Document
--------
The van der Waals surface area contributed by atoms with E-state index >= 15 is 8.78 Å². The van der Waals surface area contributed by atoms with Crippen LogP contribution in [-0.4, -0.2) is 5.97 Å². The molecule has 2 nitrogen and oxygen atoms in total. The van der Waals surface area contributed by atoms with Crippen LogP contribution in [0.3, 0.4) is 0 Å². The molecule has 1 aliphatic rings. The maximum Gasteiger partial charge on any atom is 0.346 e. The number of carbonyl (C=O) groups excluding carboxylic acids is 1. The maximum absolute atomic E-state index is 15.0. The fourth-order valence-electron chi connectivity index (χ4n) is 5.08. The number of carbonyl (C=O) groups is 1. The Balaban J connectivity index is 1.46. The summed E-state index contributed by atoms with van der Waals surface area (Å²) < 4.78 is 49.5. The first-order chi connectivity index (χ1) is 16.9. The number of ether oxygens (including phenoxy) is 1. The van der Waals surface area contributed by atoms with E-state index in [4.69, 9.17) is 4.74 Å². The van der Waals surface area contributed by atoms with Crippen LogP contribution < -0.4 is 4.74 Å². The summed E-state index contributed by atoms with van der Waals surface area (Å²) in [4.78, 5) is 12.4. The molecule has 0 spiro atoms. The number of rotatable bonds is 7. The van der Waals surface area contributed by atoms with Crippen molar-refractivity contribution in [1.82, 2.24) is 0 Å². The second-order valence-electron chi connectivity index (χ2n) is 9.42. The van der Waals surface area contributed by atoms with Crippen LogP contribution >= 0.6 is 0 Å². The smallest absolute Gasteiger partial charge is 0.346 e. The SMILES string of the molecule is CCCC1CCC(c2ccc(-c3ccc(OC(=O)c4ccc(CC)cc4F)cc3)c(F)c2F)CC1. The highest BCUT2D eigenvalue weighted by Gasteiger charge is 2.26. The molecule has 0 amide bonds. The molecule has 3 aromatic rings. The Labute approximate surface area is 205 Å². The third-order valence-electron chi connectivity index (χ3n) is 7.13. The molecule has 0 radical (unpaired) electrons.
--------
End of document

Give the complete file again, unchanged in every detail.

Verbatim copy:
The van der Waals surface area contributed by atoms with E-state index >= 15 is 8.78 Å². The van der Waals surface area contributed by atoms with Crippen LogP contribution in [-0.4, -0.2) is 5.97 Å². The molecule has 2 nitrogen and oxygen atoms in total. The van der Waals surface area contributed by atoms with Crippen LogP contribution in [0.3, 0.4) is 0 Å². The molecule has 1 aliphatic rings. The maximum Gasteiger partial charge on any atom is 0.346 e. The number of carbonyl (C=O) groups excluding carboxylic acids is 1. The maximum absolute atomic E-state index is 15.0. The fourth-order valence-electron chi connectivity index (χ4n) is 5.08. The number of carbonyl (C=O) groups is 1. The Balaban J connectivity index is 1.46. The summed E-state index contributed by atoms with van der Waals surface area (Å²) < 4.78 is 49.5. The first-order chi connectivity index (χ1) is 16.9. The number of ether oxygens (including phenoxy) is 1. The van der Waals surface area contributed by atoms with E-state index in [4.69, 9.17) is 4.74 Å². The van der Waals surface area contributed by atoms with Crippen LogP contribution < -0.4 is 4.74 Å². The summed E-state index contributed by atoms with van der Waals surface area (Å²) in [4.78, 5) is 12.4. The molecule has 0 spiro atoms. The number of rotatable bonds is 7. The van der Waals surface area contributed by atoms with Crippen molar-refractivity contribution in [1.82, 2.24) is 0 Å². The second-order valence-electron chi connectivity index (χ2n) is 9.42. The van der Waals surface area contributed by atoms with Crippen LogP contribution >= 0.6 is 0 Å². The smallest absolute Gasteiger partial charge is 0.346 e. The SMILES string of the molecule is CCCC1CCC(c2ccc(-c3ccc(OC(=O)c4ccc(CC)cc4F)cc3)c(F)c2F)CC1. The highest BCUT2D eigenvalue weighted by Gasteiger charge is 2.26. The molecule has 0 amide bonds. The molecule has 3 aromatic rings. The Labute approximate surface area is 205 Å². The third-order valence-electron chi connectivity index (χ3n) is 7.13. The molecule has 0 radical (unpaired) electrons.